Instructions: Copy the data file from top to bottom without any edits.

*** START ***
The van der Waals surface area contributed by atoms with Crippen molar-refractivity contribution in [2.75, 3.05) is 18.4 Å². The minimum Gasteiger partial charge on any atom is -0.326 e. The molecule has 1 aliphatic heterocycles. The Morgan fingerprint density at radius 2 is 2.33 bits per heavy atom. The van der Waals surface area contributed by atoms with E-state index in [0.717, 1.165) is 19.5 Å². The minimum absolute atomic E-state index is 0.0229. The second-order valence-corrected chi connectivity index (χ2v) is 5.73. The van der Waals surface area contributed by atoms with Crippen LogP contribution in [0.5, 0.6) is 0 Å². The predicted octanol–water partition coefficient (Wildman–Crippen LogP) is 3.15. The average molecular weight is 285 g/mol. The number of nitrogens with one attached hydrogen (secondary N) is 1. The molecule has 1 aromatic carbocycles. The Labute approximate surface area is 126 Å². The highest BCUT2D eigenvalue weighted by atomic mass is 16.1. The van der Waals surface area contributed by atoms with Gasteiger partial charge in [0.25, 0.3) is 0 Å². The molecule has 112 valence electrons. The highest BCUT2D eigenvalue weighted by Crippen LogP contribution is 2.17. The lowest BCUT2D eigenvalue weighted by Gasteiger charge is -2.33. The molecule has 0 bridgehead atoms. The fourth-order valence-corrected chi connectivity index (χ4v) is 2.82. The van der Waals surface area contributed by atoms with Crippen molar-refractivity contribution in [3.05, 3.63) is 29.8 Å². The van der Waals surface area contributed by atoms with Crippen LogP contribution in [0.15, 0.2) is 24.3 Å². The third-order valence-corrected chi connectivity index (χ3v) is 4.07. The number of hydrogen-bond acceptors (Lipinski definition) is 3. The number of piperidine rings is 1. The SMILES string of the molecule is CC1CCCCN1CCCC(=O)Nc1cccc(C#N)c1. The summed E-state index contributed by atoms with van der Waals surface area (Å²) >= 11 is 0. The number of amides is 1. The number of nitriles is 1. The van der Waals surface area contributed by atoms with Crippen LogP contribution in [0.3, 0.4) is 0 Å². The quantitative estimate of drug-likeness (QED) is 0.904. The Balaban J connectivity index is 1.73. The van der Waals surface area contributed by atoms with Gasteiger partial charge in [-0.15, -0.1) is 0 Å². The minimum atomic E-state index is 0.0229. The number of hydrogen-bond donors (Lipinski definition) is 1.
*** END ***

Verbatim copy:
The van der Waals surface area contributed by atoms with Crippen molar-refractivity contribution in [2.75, 3.05) is 18.4 Å². The minimum Gasteiger partial charge on any atom is -0.326 e. The molecule has 1 aliphatic heterocycles. The Morgan fingerprint density at radius 2 is 2.33 bits per heavy atom. The van der Waals surface area contributed by atoms with E-state index in [0.717, 1.165) is 19.5 Å². The minimum absolute atomic E-state index is 0.0229. The second-order valence-corrected chi connectivity index (χ2v) is 5.73. The van der Waals surface area contributed by atoms with Crippen LogP contribution in [0.5, 0.6) is 0 Å². The predicted octanol–water partition coefficient (Wildman–Crippen LogP) is 3.15. The average molecular weight is 285 g/mol. The number of nitrogens with one attached hydrogen (secondary N) is 1. The molecule has 1 aromatic carbocycles. The Labute approximate surface area is 126 Å². The highest BCUT2D eigenvalue weighted by atomic mass is 16.1. The van der Waals surface area contributed by atoms with Gasteiger partial charge in [0.25, 0.3) is 0 Å². The molecule has 112 valence electrons. The highest BCUT2D eigenvalue weighted by Crippen LogP contribution is 2.17. The lowest BCUT2D eigenvalue weighted by Gasteiger charge is -2.33. The molecule has 0 bridgehead atoms. The fourth-order valence-corrected chi connectivity index (χ4v) is 2.82. The van der Waals surface area contributed by atoms with Crippen molar-refractivity contribution in [3.05, 3.63) is 29.8 Å². The van der Waals surface area contributed by atoms with Crippen LogP contribution in [0.15, 0.2) is 24.3 Å². The third-order valence-corrected chi connectivity index (χ3v) is 4.07. The number of hydrogen-bond acceptors (Lipinski definition) is 3. The number of piperidine rings is 1. The SMILES string of the molecule is CC1CCCCN1CCCC(=O)Nc1cccc(C#N)c1. The summed E-state index contributed by atoms with van der Waals surface area (Å²) >= 11 is 0. The number of amides is 1. The number of nitriles is 1. The van der Waals surface area contributed by atoms with Crippen LogP contribution in [0.3, 0.4) is 0 Å². The quantitative estimate of drug-likeness (QED) is 0.904. The Balaban J connectivity index is 1.73. The van der Waals surface area contributed by atoms with Gasteiger partial charge in [-0.15, -0.1) is 0 Å². The minimum atomic E-state index is 0.0229. The number of hydrogen-bond donors (Lipinski definition) is 1.